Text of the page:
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-   -   21-15-9 workouts (https://board.crossfit.com/showthread.php?t=2337)

Matt McManmon 04-02-2004 03:53 PM

Alot the WOD's with weights revolve around the 21-15-9 rep approach involving two alternating exercises. sometimes just 1round for time, but usually for 3 rounds.

say for example: it was a 225 deadlift day/HSPU
for smaller crossfitters thats ALOT of volume at about 70% of my 1rm. Id probally be sore for a month lol.

For instance yesterday, i did 21-15-9 of bench press and pull ups. i did 135 bench (145 bodyweight) i managed to pull this off without much problem splitting it into 7-7-7, 5-5-5,3-3-3, however now today my chest and front delts are majorly sore. also i didnt really get winded doing the workout, i just got an incredible pump. which is a good thing to work because alot of the time after a tough wrestling match where im pushed to the max i feel like that.

I kinda feel like how i used to when i would do sets of 3x8. Now ive been under the impression since i read pavels book awhile ago that soreness is completely unneeded. But everyone always says go with the highest amount of weight you can complete the wod with. should i have gone lighter and then eased into this? im still new to crossfit.

J. D. Hernandez 04-02-2004 09:50 PM

In my opinion I would say yes, reduce the load. It's the hormonal response induced by the effort that the crossfiter's seek, not nessecarily the total load. I remeber someone posting (check the archives) that if the average crossfitter is approximatley 175 (stated figure, not sure where it was derived from), then you should take the prescribed weight and find out what percentage of your own bodyweight to use. (ex. 135 = 77% of 175 so you should use approx 77% of your bodyweight (for you this would be 112)).

J.D.

Larry Lindenman 04-03-2004 07:03 AM

I would say you left out a very important element: FOR TIME. This is just a guess, but if your using 80 - 90% of your body weight, you were probably using greater rest periods. These workouts are like balancing acts: weight/time. Next time reduce the load a little and attempt to reduce total time to finish. I would say once you fly(!) through the workout with little rest, then increase the weight (via % of body weight).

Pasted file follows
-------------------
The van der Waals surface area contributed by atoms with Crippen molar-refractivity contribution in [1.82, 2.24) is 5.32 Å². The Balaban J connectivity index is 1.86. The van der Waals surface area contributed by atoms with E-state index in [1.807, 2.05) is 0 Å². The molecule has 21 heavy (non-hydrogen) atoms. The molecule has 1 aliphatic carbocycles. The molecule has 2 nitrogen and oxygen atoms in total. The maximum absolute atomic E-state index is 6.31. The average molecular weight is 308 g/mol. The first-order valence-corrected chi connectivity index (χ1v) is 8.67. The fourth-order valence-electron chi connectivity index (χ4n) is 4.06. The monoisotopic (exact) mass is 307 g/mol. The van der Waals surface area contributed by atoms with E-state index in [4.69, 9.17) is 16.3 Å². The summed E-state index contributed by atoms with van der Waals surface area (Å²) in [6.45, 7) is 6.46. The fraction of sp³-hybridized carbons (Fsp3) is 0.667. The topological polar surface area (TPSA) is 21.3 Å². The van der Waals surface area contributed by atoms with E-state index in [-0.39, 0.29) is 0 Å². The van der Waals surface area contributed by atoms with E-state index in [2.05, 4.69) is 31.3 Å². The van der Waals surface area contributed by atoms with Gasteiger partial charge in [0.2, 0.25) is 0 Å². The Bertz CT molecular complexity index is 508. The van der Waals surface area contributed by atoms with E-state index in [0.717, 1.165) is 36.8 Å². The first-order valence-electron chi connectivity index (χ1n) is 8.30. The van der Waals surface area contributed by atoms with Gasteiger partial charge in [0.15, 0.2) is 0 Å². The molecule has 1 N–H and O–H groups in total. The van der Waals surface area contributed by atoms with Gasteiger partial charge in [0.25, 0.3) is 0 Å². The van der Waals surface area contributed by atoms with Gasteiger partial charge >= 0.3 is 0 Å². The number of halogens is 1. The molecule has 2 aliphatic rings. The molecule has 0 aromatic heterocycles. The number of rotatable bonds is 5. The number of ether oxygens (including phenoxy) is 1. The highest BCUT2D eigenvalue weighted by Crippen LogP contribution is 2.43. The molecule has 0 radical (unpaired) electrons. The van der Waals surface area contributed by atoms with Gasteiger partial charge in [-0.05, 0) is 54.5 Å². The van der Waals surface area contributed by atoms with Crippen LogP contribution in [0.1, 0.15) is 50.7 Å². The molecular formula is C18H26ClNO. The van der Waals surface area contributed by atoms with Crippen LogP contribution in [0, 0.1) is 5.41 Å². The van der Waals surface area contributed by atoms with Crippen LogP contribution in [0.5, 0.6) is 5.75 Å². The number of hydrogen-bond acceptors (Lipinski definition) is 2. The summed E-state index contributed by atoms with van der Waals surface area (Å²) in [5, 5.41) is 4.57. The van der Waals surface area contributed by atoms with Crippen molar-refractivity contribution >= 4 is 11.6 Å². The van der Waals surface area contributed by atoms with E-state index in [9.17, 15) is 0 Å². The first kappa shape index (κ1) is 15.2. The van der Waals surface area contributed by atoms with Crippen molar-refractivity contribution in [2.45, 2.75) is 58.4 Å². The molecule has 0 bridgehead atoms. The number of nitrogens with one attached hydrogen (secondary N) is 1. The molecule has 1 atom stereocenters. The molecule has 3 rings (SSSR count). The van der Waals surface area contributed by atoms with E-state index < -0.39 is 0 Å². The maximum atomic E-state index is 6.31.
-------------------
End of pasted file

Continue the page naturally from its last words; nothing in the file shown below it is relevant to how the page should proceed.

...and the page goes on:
Mike Yukish 04-03-2004 07:33 AM

I find that if I have any breaks in sets, then my power = weight/time number goes down significantly. Especially so if I took a partial set right up to failure. Definitely increases the forced break in the middle of a full set. So I shoot for the max that I can complete in a full set, and no more.

Of course, I always miss it above or below by at least a little, which makes doing the WOD a head game for me.

Matt McManmon 04-03-2004 01:21 PM

Thanks for the advice and info guys! i know what to do now

Matt McManmon 04-03-2004 01:58 PM

When you do a 21-15-9 workout for time and 3 rounds, are they three nonstop rounds? ive noticed in the comments section on the frontpage people will post there individual times for each round like 3:45, 3:55:4:03 and then add them all up. are they resting between each one of those rounds or do they just keep going?

Mike Minium 04-03-2004 04:08 PM

Matt,

For timed efforts there should be as little rest as possible (none, if possible--hasn't happened for me yet!). The clock never stops, even for rests.

So when you see the times broken out like in your example, it most likely is the split time for each round.

Hope this helps,

Mike

Dale S. Jansen 04-07-2004 05:53 PM

words of encouragement to those starting. after almost a full YEAR i finally notice shorter rest periods and less breaking down of the reps into smaller groups. have never lessened the loads so have probably slowed progress by lifting too heavy. oh, well...live and learn. dale

Emil Berengut 04-08-2004 12:10 PM

I have had to take a step back from heavier loads and focus on technique.I started Crossfit in August and pretty much just jumped into the heavier loads. I noticed that I was getting very burned out and also injured more often. I find that with the decreased loads I can work the technique of the o-lifts more and also recover faster. I hope I will be aware enough to increase loads as it becomes easier.


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